In the dead of winter, you can see the uncovered window coated in ice 

For bedding on the floor, we used  a thick layer of straw to insulate their feet further, but DH plans on changing this to wood chips next year.  The straw became a woven mat that was very difficult to clean out.  The wood chips the chickens love, they pretend they are in dirt and settle down into little holes, and roll around in it like they are having a dirt bath.  They also dig around in it more, stirring it up and keeping it more dry.  

We feed them organic layer crumbles, vegetable kitchen scraps, and some other things like bread, cooked rice, noodles, beans etc… anything leftover that we don’t eat up.  We also toss around some organic cracked corn, it gives them something interesting to do, as well as stirs up the bedding, and also gives them some extra fuel for body heat in the cold of winter.  I have recently read on Mother Earth News I think, about sprouting trays of grains for the chickens, to give them during the winter, it boosts their health and happiness.  I may try this next year, for this year I just tried to get some veges out to them all day.  I do not feed them any meat products, although I know some people do.  My brother reports his chickens favorite treat is mashed potatoes.  

For the most part, the chickens are getting along well and do not look too  worse for the months of cold weather and confinement.  The breeds were selected specifically for handling cold and confinement well.  Some of the girls are showing signs of a lot of attention from the rooster.  We recently split the house in half and put the Australorps and Buff Orpington on one side and the Barred Rock and the Ameraucana on the other side with the rooster.  Well one of the Australorps has been picked on until her back is bleeding and we had to put her in a cage to seclude her and are treating the back.  I guess we messed up the pecking order by separating them into two groups.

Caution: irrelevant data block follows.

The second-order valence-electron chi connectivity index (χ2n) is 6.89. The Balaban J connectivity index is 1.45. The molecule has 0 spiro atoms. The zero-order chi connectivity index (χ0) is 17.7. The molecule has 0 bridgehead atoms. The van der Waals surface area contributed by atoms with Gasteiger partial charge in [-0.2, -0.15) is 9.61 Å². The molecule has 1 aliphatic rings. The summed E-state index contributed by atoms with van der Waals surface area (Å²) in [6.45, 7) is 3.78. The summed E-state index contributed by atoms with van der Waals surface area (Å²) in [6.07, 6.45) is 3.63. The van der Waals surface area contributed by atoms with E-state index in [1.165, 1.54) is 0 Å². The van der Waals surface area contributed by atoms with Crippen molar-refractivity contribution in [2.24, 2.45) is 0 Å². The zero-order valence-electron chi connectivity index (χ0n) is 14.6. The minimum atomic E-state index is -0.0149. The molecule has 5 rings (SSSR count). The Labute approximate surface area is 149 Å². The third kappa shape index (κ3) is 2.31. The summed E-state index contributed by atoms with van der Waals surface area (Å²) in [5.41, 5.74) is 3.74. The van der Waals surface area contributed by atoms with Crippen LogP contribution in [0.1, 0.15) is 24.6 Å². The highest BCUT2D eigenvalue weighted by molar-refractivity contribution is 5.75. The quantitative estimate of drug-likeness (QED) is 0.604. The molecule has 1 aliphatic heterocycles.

Well I guess this pretty much covers our winter care and housing of the chickens, and since this post is quite long already, I’ll make a summer housing and care post a little later.  Please feel free to share you chicken keeping tips, and questions.  

 You can see the chicken coop behind the garden, and they have a huge fenced in area behind the garden.  I'll talk more about free ranging, chicken tractors, and why we ended up going with confinement instead.


  1. wow, what a lovely area for your girls....I would love to have chickens for fresh eggs...unfortunately Rusty dog and Cindy dog would not stop barking until they killed them....so no chooks for us....
    I am 100% sure that your chickens are happy. Well done, love your blog...keep up the great work you are doing.....Alaska...wow....I can't even begin to imagine what it would be like there (besides cold)

  2. Thanks! We have the luxury that the chicken yard is on one side of the barn, and the fenced dog yard is on the opposite side of the barn, although they can see each other through the double fence. We are planning on putting an electric fence wire around the bottom outside the chicken yard. The fencing is buried down, but wouldn't keep a determined neighbor dog or a fox out if they really wanted. We got lucky last year.

  3. Interesting account of how you deal with problems I never have to face. I wonder if the water heater, or possibly two working together might solve your problems. If it's putting off heat, it will definitely contribute to warming the space. I know they sell some specifically to keep pet/livestock water from freezing, but I've never used one myself. And then you wouldn't have the too much light issue to deal with.

  4. Kate, thanks for the suggestion, it's definitely something we will look into.

  5. Thanks for the detailed post. Your post gave me a ton of ideas. We are going to insulate our coop this summer. I've been speaking to other chicken owners in the area and sounds like scraggily birds are the norm....Now I just need a work around for the bears! lol.